As I write this, I’m sitting in my office. It’s after-hours. And I’m taking advantage of the peace and quiet that comes with being the single occupant in an office everyone else has vacated. I’m taking an opportunity to write simply because I can.
On my bulletin board is a calendar, some inspirational quotes I have collected, and a few certificates I’ve amassed (you know…for my ego’s benefit).
A clock is quietly ticking. It’s one of those clocks with a cliche sissy-la-la message “live, love, laugh” and a flower decorating its face. Yep. I’m THAT kind of health coach.
When I go home, this evening, I’ll be greeted with an enthusiastic bark from my dog, a soft purr from my cat, and a peaceful space. I’ll make myself a meal, because I love to cook. I will, perhaps, watch an episode of some cotton candy sitcom I can stream (because commercials are obnoxious and I am spoiled enough to not have to deal with them). Or maybe I’ll just sit quietly in my backyard with my pup…throwing a ball for her benefit.
One of my most favorite people on the planet is coming to stay. He’s another California expat, hoping to build a home-base in a bedroom within my house. So now, not only will I have the benefit of a peaceful space, but for the first time in a very long time, I’ll have the benefit of human connection right under my own roof.
Nothing about what I am writing is exciting. No one is going to write a novel based on my life. It’s…well the kindest way I can put it is ….that it is dull.
Which makes it…absolutely miraculous.
Because, outside of the bubble that is my life, if the news is to be believed, the world is falling apart.
Covid-19 is a legitimate threat to our collective safety. I might get it. I might not. If I get it, I might get the sniffles and a raging fever (given my age and health status…that seems the most likely scenario) OR, I may possibly get the wind knocked out of me enough such that I need medical care. Much more importantly, if I get it, I may pass it along to someone else who is more vulnerable and may potentially even die because of some careless trip I took to the grocery store.
At the same time, people all over the country…thousands upon thousands…are losing their jobs. They are seeking unemployment. They are worried about losing their homes. They are uncertain about next steps. I am, as of right now, still gainfully employed.
Oh…but we are not done. Coping with each of these challenges has left all of us feeling…on edge. Joe Rogan, on a recent podcast, said that road rage is partially due to the fact that we are driving at high speeds. That speed ramps up our nervous systems. When someone cuts us off in the midst of that, our response is more acute and violent because our capacity is lower. This pandemic (and the economic uncertainty that has followed in its wake) is doing something similar. It’s leaving all of us a little less centered. We are all ramped up…waiting. Ready to pounce on a perceived threat.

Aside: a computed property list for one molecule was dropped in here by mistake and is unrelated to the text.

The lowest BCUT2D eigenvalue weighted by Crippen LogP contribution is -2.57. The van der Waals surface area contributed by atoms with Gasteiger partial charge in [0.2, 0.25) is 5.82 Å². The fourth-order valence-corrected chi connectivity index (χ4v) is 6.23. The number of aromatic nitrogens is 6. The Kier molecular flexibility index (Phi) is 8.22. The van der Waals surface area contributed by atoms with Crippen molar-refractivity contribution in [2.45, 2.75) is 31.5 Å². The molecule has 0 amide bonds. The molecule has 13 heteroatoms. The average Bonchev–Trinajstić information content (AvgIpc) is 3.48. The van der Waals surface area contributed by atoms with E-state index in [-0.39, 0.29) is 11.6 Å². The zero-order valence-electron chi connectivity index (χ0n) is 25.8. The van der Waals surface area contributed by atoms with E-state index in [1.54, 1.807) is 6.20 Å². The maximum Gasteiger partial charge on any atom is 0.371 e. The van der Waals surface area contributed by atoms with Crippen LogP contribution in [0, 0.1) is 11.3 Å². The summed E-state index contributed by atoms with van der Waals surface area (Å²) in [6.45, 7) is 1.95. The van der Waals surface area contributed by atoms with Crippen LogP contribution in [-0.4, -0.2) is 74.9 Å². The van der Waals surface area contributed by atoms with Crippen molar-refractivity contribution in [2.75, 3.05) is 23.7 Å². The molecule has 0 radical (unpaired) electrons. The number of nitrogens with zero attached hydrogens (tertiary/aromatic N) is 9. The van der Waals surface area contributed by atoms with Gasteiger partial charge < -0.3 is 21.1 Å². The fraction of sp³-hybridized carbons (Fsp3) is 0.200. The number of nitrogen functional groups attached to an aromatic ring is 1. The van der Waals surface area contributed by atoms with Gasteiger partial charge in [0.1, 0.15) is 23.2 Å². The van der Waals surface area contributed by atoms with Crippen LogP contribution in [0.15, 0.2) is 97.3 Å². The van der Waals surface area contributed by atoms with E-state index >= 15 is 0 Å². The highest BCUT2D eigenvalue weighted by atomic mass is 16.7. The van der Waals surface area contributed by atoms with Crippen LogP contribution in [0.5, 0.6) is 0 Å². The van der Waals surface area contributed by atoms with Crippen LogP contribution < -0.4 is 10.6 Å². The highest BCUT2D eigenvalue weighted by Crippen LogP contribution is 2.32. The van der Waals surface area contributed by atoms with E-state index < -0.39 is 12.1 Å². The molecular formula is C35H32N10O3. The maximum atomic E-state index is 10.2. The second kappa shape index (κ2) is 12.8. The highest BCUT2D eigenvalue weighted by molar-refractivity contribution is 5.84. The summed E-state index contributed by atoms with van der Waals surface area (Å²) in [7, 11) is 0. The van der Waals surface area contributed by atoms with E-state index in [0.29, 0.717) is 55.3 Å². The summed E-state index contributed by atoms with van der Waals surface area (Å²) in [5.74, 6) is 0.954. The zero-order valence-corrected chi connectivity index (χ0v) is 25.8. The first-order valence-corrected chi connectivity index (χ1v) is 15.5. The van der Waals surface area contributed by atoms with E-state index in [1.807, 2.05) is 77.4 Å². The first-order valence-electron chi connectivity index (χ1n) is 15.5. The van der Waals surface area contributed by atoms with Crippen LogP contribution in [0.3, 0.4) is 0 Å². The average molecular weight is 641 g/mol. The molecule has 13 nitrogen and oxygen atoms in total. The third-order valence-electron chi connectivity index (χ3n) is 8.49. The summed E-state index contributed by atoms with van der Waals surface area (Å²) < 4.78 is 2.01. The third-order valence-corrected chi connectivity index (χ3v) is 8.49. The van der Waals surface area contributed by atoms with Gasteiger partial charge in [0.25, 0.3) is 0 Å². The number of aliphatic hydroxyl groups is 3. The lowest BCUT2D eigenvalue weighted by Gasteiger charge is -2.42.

Is it any wonder, then, that in the midst of all that, crimes have gone up? Is it any wonder that racial tension (a challenge this country has struggled with since its inception) has increased? Or perhaps it hasn’t increased…that almost seems naive. Perhaps it would be closer to say that it has become more transparent. We are looking more closely at it. And we are thoroughly pissed off.
And in the midst of ALL that, we have what can only be described as a complete leadership vacuum. I don’t think anyone reading my blog would be surprised to hear that I’m not a fan of President Trump…but I want to be clear. It’s not entirely his fault. True – he hasn’t stepped up to the plate and made any real attempt to unify this country the way we all desperately need. But to be fair…neither has anyone else. Everyone, so far as I can tell, in a position of authority is so busy pointing fingers and assigning blame for our circumstances, that no one is willing to pick up the baton and say “Move over, children. I got this.”
Despite ALL of these challenges our world is facing, my life is decidedly lovely.
Ironically…If I’m being totally honest…while I am extremely grateful…a part of me feels like shit about it.
I am no therapist, but as a life coach, I spend a fair amount of time reading studies and keeping up on the literature in psychology. I know enough to know that “survivor’s guilt” is a thing. Most of those who experience it are those who are part of a group who survived when others in similar circumstances did not. The Holocaust is the most obvious example. But those who work in law enforcement, veterans, transplant recipients…these are examples of people who might fall into this camp, too. They are in a state of perpetual tug-of-war. Grateful to be alive. Deeply sorry to be alive. Delighted to have a second chance. Crestfallen that others did not. It makes sense. That complex stew of emotions. It makes all the sense in the world.
But what I am feeling isn’t exactly survivor’s guilt. It’s true, thousands of people have died of Covid-19, when I have yet to fall. But in my case, it’s much more subtle. I am healthy, and my workspace doesn’t admit many people. I don’t have much exposure to those who could potentially pass Covid (or any other infection) my way. I am, therefore, not in a position to be as afraid as those who are suffering from chronic ailments or those who had the audacity to be a survivor in this world and make it to their latter years in life. I am white, and am thus less targeted by those who might otherwise seek me out to harass me. I am a woman…which in Trump’s America is a little unnerving. I certainly don’t think Trump has any interest in personally coming to harass me. But his easy disregard for women has left me with the impression that he certainly can’t be the only one who feels that way. And if I were harmed…I am left with the impression that my government wouldn’t much care. (To be clear…I’m not suggesting that is ACTUALLY the case. I am merely suggesting that’s how I feel. Emotions are not rational. They just ARE). Finally, I am employed, and am therefore not yet in the position of trying to figure out how to pay all my bills and wondering (yet) if I will need to sell my home.
I feel a constant and throbbing sort of nag under my skin. An itch. Part of it is probably a natural response to a new world of seriously uncomfortable uncertainty. Life was always uncertain…but these last few months have taken away our ability to at least pretend otherwise for a few stollen moments.
There is a heaviness that lingers. It follows me on my runs. It whispers at me when I’m cooking in the kitchen. It’s with me, now, as I sit, quietly (and safely) behind a desk writing this blog.